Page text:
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Project

Make a Candle

Introduction

These dainty teacup candles offer a way to reuse old candles. We've used this technique with seashells, sake cups, and more.

Candle How-To
In a small pan set over a large pan of simmering water, heat partially burned candles until melted. (Clip a candy or candle thermometer to the small pan; keep temperature around 185 degrees.) Remove old wicks with tongs.

Cut a piece of wicking to 2 inches more than a teacup's height. Clamp one end to a wick sustainer; tie the other end around a wooden skewer. Dip wicking and sustainer into melted wax to coat. Remove, and press sustainer to cup's bottom. Pour wax into teacup, stopping 1/2 inch below cup's rim. Let stand until set, about 1 hour. To even well in center, use another skewer to prick a circle of holes about 1/16 inch deep around wick. Pour in melted wax until surface is 1/4 inch below the rim.

Source
Martha Stewart Living, May 2006

Reviews (4)

  • Portia 9 Mar, 2014

    Am I the only one who has discovered that Bag Clips work so much better for holding the wick in place while the wax sets?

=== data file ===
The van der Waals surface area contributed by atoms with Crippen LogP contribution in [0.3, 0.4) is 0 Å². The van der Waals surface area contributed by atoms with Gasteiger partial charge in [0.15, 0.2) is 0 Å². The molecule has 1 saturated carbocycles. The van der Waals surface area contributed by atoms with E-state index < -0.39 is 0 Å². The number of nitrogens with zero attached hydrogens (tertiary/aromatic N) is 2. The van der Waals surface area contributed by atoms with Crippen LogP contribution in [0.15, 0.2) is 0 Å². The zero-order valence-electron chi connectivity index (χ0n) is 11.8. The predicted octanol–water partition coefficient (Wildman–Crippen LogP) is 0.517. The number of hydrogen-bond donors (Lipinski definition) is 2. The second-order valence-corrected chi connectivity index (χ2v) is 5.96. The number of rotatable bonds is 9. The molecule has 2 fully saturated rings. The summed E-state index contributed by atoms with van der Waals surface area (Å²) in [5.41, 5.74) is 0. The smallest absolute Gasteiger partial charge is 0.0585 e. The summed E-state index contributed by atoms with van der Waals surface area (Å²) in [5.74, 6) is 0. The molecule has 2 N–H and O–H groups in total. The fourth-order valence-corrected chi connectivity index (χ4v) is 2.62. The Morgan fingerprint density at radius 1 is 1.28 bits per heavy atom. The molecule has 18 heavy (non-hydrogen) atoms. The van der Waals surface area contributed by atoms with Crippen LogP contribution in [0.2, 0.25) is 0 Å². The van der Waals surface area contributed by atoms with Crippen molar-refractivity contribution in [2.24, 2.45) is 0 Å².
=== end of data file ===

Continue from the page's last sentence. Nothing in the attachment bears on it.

• jawasano 14 Aug, 2010

    This totally worked for me and was a good way to use up leftover candles. I didn't have a candy thermometer, so I just guessed on the temp, but everything turned out just fine.

  • SoyCandleLady2 13 Aug, 2010

    Teacup candles will make some really nice gifts for special occasions like anniversaries or weddings. Nicely written out directions. Debra@scented-soy-candles.com

  • iloveapaintquarter 29 Nov, 2007

    One Good thing to remember, THE WICK, should be the appropiate thickness for the diameter of the tea cup or mold. I have found that the wicks that are commonly sold in local craft stores do not work well---the wicks don't last, they drown in a pool of wax and go out.